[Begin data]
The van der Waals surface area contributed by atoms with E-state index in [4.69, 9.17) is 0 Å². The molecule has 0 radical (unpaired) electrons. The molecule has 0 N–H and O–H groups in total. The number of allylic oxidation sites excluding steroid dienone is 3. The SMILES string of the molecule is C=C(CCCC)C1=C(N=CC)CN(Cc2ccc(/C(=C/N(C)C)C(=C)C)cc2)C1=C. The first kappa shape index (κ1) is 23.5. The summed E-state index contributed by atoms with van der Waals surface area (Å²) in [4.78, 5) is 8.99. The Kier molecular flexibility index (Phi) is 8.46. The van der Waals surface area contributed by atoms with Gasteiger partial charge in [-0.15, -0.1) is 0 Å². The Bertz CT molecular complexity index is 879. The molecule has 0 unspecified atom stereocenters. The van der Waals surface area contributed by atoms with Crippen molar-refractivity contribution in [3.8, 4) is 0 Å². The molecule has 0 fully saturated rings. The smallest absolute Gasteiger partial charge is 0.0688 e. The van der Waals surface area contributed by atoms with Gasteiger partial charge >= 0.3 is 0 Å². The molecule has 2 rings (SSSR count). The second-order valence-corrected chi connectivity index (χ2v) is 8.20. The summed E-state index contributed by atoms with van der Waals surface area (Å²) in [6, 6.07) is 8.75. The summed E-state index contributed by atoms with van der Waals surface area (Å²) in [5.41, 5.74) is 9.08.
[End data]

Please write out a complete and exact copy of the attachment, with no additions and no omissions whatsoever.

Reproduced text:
The van der Waals surface area contributed by atoms with E-state index in [4.69, 9.17) is 0 Å². The molecule has 0 radical (unpaired) electrons. The molecule has 0 N–H and O–H groups in total. The number of allylic oxidation sites excluding steroid dienone is 3. The SMILES string of the molecule is C=C(CCCC)C1=C(N=CC)CN(Cc2ccc(/C(=C/N(C)C)C(=C)C)cc2)C1=C. The first kappa shape index (κ1) is 23.5. The summed E-state index contributed by atoms with van der Waals surface area (Å²) in [4.78, 5) is 8.99. The Kier molecular flexibility index (Phi) is 8.46. The van der Waals surface area contributed by atoms with Gasteiger partial charge in [-0.15, -0.1) is 0 Å². The Bertz CT molecular complexity index is 879. The molecule has 0 unspecified atom stereocenters. The van der Waals surface area contributed by atoms with Crippen molar-refractivity contribution in [3.8, 4) is 0 Å². The molecule has 0 fully saturated rings. The smallest absolute Gasteiger partial charge is 0.0688 e. The van der Waals surface area contributed by atoms with Gasteiger partial charge >= 0.3 is 0 Å². The molecule has 2 rings (SSSR count). The second-order valence-corrected chi connectivity index (χ2v) is 8.20. The summed E-state index contributed by atoms with van der Waals surface area (Å²) in [6, 6.07) is 8.75. The summed E-state index contributed by atoms with van der Waals surface area (Å²) in [5.41, 5.74) is 9.08.